Top Five Research Center: The University of California San Francisco

July 28, 2017

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This is the third in a series of reports on the top five largest T1D research centers in the U.S. It features a profile of the University of California, San Francisco (UCSF) Diabetes Center. In addition to an overview of the organization itself, these reports also examine the current research and research spending at the University. 

In 2015, the most recent year of available data, UCSF had a total T1D research budget of $21 million, almost half of which came from a $10 million-dollar donation from past Facebook President Sean Parker to establish a new research laboratory, discussed in more detail below. $7 million was given through NIH grants and $4 million was given through JDRF grants.

 

History AND OVERVIEW

The Diabetes Center at UCSF is a comprehensive research center and clinic with resources for patient care, diabetes education, and clinical research. It was established as part of UCSF Health in 2000 and is one of sixteen federally recognized Diabetes Research Centers (DRC) in the country, selected for its ability to facilitate progress in research with the goal of developing new methods to treat, prevent, and cure diabetes. Mathias Hebrok was appointed as the Director of the Diabetes Center in 2010.

In 2015, The Sean N. Parker Autoimmune Research Laboratory was established with the Diabetes Center at UCSF through a $10 million-dollar donation, as mentioned above. The centers stated goal is to investigate the underlying causes of autoimmunity. Its main focus is type 1 diabetes, but it also conducts research on other autoimmune diseases like rheumatoid arthritis and multiple sclerosis. Dr. Jeffrey Bluestone, the past Director of the UCSF diabetes center and an expert in immunology, was appointed as the head of the Parker Laboratory.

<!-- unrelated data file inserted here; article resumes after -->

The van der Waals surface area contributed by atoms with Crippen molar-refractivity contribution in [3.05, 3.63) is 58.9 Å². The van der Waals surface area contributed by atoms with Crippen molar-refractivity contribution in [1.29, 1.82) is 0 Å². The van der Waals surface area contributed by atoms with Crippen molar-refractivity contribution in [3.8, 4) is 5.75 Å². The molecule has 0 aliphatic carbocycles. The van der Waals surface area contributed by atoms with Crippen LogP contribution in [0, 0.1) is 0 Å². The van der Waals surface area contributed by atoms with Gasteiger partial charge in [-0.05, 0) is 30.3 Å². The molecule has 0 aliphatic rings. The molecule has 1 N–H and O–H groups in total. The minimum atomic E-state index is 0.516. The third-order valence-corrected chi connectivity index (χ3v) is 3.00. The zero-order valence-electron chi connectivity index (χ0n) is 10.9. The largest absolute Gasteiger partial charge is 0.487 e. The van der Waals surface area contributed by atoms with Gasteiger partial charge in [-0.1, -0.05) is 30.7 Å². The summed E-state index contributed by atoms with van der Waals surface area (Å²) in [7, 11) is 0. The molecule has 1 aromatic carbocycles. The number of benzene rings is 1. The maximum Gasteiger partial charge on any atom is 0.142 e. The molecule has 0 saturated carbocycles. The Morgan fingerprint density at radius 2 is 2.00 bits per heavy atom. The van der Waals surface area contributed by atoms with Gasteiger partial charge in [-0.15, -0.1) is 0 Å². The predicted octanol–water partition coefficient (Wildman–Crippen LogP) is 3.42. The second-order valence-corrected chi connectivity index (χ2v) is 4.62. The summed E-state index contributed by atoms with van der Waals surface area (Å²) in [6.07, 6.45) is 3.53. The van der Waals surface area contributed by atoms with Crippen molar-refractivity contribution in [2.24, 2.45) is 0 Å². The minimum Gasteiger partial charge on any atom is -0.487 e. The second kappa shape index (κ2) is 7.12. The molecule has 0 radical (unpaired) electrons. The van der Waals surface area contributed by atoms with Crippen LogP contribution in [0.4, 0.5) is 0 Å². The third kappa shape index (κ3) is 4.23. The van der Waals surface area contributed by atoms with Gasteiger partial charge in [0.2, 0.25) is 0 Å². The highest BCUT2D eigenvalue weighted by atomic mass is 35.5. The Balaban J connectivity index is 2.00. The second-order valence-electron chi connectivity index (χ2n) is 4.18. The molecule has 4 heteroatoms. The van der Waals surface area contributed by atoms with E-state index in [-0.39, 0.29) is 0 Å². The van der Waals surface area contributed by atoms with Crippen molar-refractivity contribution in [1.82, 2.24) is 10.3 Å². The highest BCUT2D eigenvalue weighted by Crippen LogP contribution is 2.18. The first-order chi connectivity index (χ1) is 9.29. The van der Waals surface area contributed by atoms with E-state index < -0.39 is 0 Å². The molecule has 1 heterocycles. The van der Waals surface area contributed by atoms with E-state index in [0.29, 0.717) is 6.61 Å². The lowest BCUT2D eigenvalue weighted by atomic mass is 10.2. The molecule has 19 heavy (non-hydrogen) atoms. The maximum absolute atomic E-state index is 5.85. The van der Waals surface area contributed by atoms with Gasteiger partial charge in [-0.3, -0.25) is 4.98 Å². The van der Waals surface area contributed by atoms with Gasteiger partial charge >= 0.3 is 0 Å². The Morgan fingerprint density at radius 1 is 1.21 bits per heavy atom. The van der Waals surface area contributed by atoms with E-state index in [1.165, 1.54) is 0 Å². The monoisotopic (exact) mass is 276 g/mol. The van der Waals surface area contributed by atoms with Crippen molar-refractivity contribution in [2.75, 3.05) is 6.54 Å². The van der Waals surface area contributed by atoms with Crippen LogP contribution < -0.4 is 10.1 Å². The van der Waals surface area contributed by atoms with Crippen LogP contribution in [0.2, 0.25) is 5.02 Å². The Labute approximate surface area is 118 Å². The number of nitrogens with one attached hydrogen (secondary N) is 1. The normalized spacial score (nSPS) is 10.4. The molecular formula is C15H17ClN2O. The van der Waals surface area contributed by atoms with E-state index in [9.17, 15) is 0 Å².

T1D Research

The Diabetes Center at UCSF has an ambitious and broad-ranging research strategy. Research within the diabetes center is investigating a wide range of topics related to T1D including, but not limited to, cell/stem cell research, immunology research, and islet cell transplantation research. Full details on each grant are listed below in Appendix A (NIH) and Appendix B (JDRF).

Key Research Grant Takeaways:

  • In 2015, UCSF received 25 NIH research grants and 22 JDRF research grants.
  • Although grants were awarded for a wide-range of research topics, a large number of the grants are focused on islet cell transplantation, immunology, immunological markers, and beta-cell health.
  • UCSF was awarded four NIH research grants, and two JDRF research grants, with an amount more than $500,000. The grant research topics are as follows.
    • JDRF Grants:
      • Preserving Beta-cell Function in New-Onset T1D ($873,425)
      • Treg Biology ($591,724)
    • NIH Grants:
      • T1D Management ($708,645)
      • Glycemic Control ($641,876)
      • Beta-Cell Function ($589,622)
      • Islet Cell Transplantation ($507,360)
  • UCSF also received funding for its continuation as a Clinical Center for TrialNet.
  • Jeffrey Bluestone received five JDRF T1D research grants with a total 2015 budget of $1,531,995. All five research grants are cure-related and include immunology research and islet cell transplantation research.

 

Clinical Trials Research

UCSF is currently overseeing eight clinical trials and is an active test site for an additional twelve trials. Of the eight trials, three are focused on screening and prevention, three on early-onset research, one is a glucose control trial, and one is a cure-related trial testing islet cell transplantation. More information is available on each trial at the UCSF website(click here to view).

In addition, UCSF is an active test site for two PC projects:

  • ATG-GCSF: A drug-combination trial, ATG is aimed at stopping the autoimmune attack and GCSF is intended to stimulate beta cell regrowth.
  • Caladrius T-Rex Study: An infusion therapy, Caladrius draws blood from the patient, separates Tregs cells, and uses those cells to grow additional cells. The cells are then re-infused into the patient with the goal of balancing the immune system.

 

aPPENDIX a

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aPPENDIX B

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Diabetes Center at UCSF Website: https://diabetes.ucsf.edu/

Sean N. Parker Autoimmune Research Laboratory at UCSF Website: https://parker.org/initiatives/the-sean-n-parker-autoimmune-research-laboratory